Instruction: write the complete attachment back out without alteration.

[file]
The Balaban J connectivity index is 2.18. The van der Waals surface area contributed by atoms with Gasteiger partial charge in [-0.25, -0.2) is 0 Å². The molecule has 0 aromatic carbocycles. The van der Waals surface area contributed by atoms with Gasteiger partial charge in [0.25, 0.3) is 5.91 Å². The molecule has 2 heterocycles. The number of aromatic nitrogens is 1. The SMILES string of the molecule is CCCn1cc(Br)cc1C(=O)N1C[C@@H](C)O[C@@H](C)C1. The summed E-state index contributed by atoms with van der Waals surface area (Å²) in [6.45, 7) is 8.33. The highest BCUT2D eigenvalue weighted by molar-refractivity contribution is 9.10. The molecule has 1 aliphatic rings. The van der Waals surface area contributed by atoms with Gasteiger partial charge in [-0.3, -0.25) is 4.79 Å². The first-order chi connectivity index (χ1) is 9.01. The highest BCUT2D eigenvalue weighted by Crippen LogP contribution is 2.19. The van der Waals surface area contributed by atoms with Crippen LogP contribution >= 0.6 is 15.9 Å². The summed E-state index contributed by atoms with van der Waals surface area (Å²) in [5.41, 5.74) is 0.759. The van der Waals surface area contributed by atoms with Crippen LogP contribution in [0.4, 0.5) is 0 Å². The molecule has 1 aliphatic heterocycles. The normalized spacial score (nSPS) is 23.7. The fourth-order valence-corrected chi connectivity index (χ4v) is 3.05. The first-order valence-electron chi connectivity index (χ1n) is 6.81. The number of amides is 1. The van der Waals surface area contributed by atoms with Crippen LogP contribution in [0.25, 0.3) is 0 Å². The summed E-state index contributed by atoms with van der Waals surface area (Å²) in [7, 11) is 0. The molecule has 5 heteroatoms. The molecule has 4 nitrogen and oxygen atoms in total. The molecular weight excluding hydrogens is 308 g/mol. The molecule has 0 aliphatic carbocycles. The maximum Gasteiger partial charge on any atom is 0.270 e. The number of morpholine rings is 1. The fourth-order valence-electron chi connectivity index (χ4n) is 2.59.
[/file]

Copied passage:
The Balaban J connectivity index is 2.18. The van der Waals surface area contributed by atoms with Gasteiger partial charge in [-0.25, -0.2) is 0 Å². The molecule has 0 aromatic carbocycles. The van der Waals surface area contributed by atoms with Gasteiger partial charge in [0.25, 0.3) is 5.91 Å². The molecule has 2 heterocycles. The number of aromatic nitrogens is 1. The SMILES string of the molecule is CCCn1cc(Br)cc1C(=O)N1C[C@@H](C)O[C@@H](C)C1. The summed E-state index contributed by atoms with van der Waals surface area (Å²) in [6.45, 7) is 8.33. The highest BCUT2D eigenvalue weighted by molar-refractivity contribution is 9.10. The molecule has 1 aliphatic rings. The van der Waals surface area contributed by atoms with Gasteiger partial charge in [-0.3, -0.25) is 4.79 Å². The first-order chi connectivity index (χ1) is 9.01. The highest BCUT2D eigenvalue weighted by Crippen LogP contribution is 2.19. The van der Waals surface area contributed by atoms with Crippen LogP contribution >= 0.6 is 15.9 Å². The summed E-state index contributed by atoms with van der Waals surface area (Å²) in [5.41, 5.74) is 0.759. The van der Waals surface area contributed by atoms with Crippen LogP contribution in [0.4, 0.5) is 0 Å². The molecule has 1 aliphatic heterocycles. The normalized spacial score (nSPS) is 23.7. The fourth-order valence-corrected chi connectivity index (χ4v) is 3.05. The first-order valence-electron chi connectivity index (χ1n) is 6.81. The number of amides is 1. The van der Waals surface area contributed by atoms with Crippen LogP contribution in [0.25, 0.3) is 0 Å². The summed E-state index contributed by atoms with van der Waals surface area (Å²) in [7, 11) is 0. The molecule has 5 heteroatoms. The molecule has 4 nitrogen and oxygen atoms in total. The molecular weight excluding hydrogens is 308 g/mol. The molecule has 0 aliphatic carbocycles. The maximum Gasteiger partial charge on any atom is 0.270 e. The number of morpholine rings is 1. The fourth-order valence-electron chi connectivity index (χ4n) is 2.59.